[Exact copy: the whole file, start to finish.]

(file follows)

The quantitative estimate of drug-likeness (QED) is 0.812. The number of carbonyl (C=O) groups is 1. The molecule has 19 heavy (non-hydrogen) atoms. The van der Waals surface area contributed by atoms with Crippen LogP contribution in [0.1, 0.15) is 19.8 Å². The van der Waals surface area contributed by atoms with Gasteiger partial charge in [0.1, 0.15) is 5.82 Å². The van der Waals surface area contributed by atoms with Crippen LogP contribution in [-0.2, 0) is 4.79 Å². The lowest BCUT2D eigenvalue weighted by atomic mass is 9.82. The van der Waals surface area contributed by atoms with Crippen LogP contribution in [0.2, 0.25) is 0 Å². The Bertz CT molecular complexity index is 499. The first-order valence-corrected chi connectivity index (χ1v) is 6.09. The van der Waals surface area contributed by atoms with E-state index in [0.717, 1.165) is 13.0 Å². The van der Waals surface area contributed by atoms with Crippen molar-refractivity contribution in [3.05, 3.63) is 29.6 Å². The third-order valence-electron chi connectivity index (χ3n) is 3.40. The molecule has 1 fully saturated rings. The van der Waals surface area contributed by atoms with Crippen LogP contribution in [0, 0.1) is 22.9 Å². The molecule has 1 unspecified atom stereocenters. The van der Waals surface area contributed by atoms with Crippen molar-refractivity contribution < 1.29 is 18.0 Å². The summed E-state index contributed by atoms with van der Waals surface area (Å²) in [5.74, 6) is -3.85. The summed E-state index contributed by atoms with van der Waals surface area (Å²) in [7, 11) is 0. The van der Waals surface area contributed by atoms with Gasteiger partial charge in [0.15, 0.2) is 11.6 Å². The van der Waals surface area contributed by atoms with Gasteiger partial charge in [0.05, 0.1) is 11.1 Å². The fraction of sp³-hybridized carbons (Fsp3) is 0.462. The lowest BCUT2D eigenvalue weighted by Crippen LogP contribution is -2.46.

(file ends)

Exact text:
The quantitative estimate of drug-likeness (QED) is 0.812. The number of carbonyl (C=O) groups is 1. The molecule has 19 heavy (non-hydrogen) atoms. The van der Waals surface area contributed by atoms with Crippen LogP contribution in [0.1, 0.15) is 19.8 Å². The van der Waals surface area contributed by atoms with Gasteiger partial charge in [0.1, 0.15) is 5.82 Å². The van der Waals surface area contributed by atoms with Crippen LogP contribution in [-0.2, 0) is 4.79 Å². The lowest BCUT2D eigenvalue weighted by atomic mass is 9.82. The van der Waals surface area contributed by atoms with Crippen LogP contribution in [0.2, 0.25) is 0 Å². The Bertz CT molecular complexity index is 499. The first-order valence-corrected chi connectivity index (χ1v) is 6.09. The van der Waals surface area contributed by atoms with E-state index in [0.717, 1.165) is 13.0 Å². The van der Waals surface area contributed by atoms with Crippen molar-refractivity contribution in [3.05, 3.63) is 29.6 Å². The third-order valence-electron chi connectivity index (χ3n) is 3.40. The molecule has 1 fully saturated rings. The van der Waals surface area contributed by atoms with Crippen LogP contribution in [0, 0.1) is 22.9 Å². The molecule has 1 unspecified atom stereocenters. The van der Waals surface area contributed by atoms with Crippen molar-refractivity contribution < 1.29 is 18.0 Å². The summed E-state index contributed by atoms with van der Waals surface area (Å²) in [5.74, 6) is -3.85. The summed E-state index contributed by atoms with van der Waals surface area (Å²) in [7, 11) is 0. The van der Waals surface area contributed by atoms with Gasteiger partial charge in [0.15, 0.2) is 11.6 Å². The van der Waals surface area contributed by atoms with Gasteiger partial charge in [0.05, 0.1) is 11.1 Å². The fraction of sp³-hybridized carbons (Fsp3) is 0.462. The lowest BCUT2D eigenvalue weighted by Crippen LogP contribution is -2.46.